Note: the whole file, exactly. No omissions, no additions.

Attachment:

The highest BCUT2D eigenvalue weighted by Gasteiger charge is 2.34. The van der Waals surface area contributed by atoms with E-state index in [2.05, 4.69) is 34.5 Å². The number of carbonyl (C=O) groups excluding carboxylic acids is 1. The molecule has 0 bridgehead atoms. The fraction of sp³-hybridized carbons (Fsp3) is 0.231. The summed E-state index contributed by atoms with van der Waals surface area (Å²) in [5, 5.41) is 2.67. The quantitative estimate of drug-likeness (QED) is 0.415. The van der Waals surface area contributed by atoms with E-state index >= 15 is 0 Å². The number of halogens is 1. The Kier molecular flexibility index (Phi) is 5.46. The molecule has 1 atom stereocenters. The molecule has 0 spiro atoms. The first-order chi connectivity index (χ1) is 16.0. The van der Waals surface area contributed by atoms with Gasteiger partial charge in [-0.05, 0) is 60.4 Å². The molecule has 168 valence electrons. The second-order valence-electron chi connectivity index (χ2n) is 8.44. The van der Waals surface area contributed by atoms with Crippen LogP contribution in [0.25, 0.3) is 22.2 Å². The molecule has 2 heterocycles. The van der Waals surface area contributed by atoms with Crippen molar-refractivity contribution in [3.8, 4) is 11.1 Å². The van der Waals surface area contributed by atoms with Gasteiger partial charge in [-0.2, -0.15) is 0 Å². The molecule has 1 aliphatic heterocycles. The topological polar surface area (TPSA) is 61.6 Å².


The highest BCUT2D eigenvalue weighted by Gasteiger charge is 2.34. The van der Waals surface area contributed by atoms with E-state index in [2.05, 4.69) is 34.5 Å². The number of carbonyl (C=O) groups excluding carboxylic acids is 1. The molecule has 0 bridgehead atoms. The fraction of sp³-hybridized carbons (Fsp3) is 0.231. The summed E-state index contributed by atoms with van der Waals surface area (Å²) in [5, 5.41) is 2.67. The quantitative estimate of drug-likeness (QED) is 0.415. The van der Waals surface area contributed by atoms with E-state index >= 15 is 0 Å². The number of halogens is 1. The Kier molecular flexibility index (Phi) is 5.46. The molecule has 1 atom stereocenters. The molecule has 0 spiro atoms. The first-order chi connectivity index (χ1) is 16.0. The van der Waals surface area contributed by atoms with Gasteiger partial charge in [-0.05, 0) is 60.4 Å². The molecule has 168 valence electrons. The second-order valence-electron chi connectivity index (χ2n) is 8.44. The van der Waals surface area contributed by atoms with Crippen LogP contribution in [0.25, 0.3) is 22.2 Å². The molecule has 2 heterocycles. The van der Waals surface area contributed by atoms with Crippen molar-refractivity contribution in [3.8, 4) is 11.1 Å². The van der Waals surface area contributed by atoms with Gasteiger partial charge in [-0.2, -0.15) is 0 Å². The molecule has 1 aliphatic heterocycles. The topological polar surface area (TPSA) is 61.6 Å².